It also helps being a self-described “competitive” sport-loving teenager to help drive him towards success.
Originally from Christchurch, he first tried his hand at the sport by the age of three by virtue of a family friend.
As he hones his skill set under the helm of Tennis New Zealand’s high performance department, his results indicate a lethal all-round game which has left many opponents floundering in his wake.
He feels his forehand is a key aspect of his arsenal after years of watching Spanish superstar and fellow left-hander Rafael Nadal and Argentine grand slam winner Juan Martín del Potro.
“I mostly stay on the baseline, that’s where I feel most comfortable,” he said.
“I like Juan Martin del Potro because of his big forehand, and he’s from South America like my dad.”
Quispe-Kim’s father is originally from Peru, while his mother hails from South Korea.
He acknowledges that his volleys are one area of his game where he wanted to focus on.
“I don’t practice volleys too much.
“But you need to volley a lot, especially if you want to finish points off easily in a game.
“You just have to keep training; train, train, train and stay positive.”
It is an approach which has reaped rewards for the Mid Canterbury prodigy as he climbs towards a professional tennis dream.
By Adam Burns © The Ashburton Guardian - 26 June 2020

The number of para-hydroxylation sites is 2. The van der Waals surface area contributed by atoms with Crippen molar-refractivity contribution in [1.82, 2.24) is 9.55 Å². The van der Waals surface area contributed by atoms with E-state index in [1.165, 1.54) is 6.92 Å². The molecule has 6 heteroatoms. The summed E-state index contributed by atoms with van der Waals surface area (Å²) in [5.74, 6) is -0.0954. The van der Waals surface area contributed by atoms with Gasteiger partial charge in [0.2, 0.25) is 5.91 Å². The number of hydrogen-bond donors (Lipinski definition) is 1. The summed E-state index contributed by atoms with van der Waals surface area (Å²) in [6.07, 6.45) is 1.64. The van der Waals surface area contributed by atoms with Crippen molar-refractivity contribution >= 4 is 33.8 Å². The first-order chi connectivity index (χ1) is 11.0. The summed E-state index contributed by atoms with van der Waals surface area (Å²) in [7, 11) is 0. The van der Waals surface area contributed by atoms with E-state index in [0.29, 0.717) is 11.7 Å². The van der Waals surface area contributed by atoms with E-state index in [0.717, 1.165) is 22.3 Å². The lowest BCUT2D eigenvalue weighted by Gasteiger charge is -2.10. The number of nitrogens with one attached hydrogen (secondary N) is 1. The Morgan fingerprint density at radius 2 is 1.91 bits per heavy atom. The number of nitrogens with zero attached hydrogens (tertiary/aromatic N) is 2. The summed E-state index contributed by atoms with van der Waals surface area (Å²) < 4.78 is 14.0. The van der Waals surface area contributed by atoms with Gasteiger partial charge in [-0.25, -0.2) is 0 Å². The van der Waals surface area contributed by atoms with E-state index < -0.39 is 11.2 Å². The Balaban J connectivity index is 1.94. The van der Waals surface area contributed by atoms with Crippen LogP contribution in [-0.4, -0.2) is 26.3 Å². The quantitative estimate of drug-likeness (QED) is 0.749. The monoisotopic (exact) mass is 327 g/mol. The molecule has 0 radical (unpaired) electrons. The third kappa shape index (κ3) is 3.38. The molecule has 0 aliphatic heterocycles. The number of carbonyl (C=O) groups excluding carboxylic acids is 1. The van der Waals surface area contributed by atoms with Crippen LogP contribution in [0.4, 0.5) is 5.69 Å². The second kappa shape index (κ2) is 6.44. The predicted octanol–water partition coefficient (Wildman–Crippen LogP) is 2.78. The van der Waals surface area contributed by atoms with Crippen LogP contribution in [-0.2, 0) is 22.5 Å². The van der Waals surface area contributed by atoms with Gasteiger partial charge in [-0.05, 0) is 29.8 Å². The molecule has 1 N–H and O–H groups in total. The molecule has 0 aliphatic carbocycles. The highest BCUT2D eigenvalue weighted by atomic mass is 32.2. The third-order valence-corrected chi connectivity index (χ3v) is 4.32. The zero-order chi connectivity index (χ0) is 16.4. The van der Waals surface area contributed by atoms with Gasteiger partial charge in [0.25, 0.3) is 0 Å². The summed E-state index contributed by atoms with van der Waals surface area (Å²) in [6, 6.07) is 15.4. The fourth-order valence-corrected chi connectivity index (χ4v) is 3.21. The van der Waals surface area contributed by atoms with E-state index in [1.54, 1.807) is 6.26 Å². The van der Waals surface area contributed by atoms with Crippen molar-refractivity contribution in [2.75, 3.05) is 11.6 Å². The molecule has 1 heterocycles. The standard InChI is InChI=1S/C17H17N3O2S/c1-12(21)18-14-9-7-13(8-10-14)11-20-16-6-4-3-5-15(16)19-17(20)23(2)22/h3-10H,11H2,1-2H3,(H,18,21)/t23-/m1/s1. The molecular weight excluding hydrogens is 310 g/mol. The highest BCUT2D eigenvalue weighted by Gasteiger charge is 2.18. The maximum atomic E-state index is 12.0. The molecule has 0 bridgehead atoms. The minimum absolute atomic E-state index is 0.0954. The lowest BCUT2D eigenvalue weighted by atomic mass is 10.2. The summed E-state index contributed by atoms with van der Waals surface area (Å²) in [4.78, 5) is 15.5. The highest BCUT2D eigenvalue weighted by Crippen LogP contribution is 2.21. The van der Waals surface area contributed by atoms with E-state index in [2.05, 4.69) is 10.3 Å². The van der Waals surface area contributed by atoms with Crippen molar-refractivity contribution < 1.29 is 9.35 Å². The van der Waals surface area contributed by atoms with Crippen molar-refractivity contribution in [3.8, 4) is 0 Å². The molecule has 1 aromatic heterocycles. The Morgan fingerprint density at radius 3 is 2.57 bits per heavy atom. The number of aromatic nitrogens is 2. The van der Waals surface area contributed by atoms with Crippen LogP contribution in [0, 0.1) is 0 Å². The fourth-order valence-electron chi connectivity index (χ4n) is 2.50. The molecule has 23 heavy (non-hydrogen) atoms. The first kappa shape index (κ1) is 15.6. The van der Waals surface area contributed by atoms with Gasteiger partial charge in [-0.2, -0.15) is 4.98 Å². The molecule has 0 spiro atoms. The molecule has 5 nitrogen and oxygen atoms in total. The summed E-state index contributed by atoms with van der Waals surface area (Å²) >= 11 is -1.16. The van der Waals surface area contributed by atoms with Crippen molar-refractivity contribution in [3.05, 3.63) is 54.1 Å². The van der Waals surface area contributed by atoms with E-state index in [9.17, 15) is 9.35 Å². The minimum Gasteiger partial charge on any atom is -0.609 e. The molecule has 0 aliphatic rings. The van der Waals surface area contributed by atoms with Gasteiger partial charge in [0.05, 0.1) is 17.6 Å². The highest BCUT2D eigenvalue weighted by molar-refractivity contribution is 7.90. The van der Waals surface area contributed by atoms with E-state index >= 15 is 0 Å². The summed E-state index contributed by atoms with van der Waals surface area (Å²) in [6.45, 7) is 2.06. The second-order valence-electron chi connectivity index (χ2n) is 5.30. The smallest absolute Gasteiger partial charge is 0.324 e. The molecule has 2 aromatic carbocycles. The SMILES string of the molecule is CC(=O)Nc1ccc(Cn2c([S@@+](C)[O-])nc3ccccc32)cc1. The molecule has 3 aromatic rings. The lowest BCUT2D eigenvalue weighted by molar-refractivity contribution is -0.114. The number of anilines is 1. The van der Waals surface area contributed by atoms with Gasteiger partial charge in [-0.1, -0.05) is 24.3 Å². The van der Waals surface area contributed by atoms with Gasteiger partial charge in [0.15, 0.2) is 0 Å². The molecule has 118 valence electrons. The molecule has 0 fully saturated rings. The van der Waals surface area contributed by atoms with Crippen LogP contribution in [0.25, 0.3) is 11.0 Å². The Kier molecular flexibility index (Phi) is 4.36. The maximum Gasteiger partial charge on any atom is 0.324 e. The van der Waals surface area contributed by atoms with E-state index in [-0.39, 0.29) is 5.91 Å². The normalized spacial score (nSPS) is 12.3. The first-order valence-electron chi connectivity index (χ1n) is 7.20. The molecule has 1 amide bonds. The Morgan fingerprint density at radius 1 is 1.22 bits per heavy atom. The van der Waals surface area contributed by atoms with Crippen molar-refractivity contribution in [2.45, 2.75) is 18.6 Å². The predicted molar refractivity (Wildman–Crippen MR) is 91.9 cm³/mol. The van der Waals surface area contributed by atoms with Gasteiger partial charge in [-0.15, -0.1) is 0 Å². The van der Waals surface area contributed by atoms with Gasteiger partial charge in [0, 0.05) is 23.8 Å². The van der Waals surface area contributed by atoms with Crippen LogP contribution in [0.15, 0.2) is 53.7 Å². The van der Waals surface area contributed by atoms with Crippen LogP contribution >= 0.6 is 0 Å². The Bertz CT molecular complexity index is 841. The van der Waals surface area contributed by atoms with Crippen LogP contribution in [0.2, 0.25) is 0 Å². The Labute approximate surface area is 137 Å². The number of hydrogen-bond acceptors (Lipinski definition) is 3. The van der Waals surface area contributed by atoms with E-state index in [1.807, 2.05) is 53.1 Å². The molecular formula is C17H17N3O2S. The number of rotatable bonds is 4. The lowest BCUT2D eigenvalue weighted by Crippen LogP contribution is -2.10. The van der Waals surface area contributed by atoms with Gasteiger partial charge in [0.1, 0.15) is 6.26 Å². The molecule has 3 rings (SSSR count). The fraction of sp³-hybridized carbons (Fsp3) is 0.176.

John Morrison is refusing to let history repeat itself.
The young Mid Canterbury horseman moved to the joint lead in the New Zealand junior drivers’ premiership last weekend, drawing level with Sheree Tomlinson on 29 wins for the season, but with five weeks still remaining until the title is decided, it’s anyone’s race to win.
As the defending champion, most will expect Morrison to clear away from the pack, but it’s never quite that simple, and a key learning from 12 months ago, when in the same position is playing in the back of his mind.
“Last season, for about a month there, I became solely focused on winning the premiership,” Morrison said.
“I started driving badly, my focus just wasn’t pointing in the right direction and it took me a while to shake it off, but when I did I hit my straps and ended up winning the premiership by 19 wins.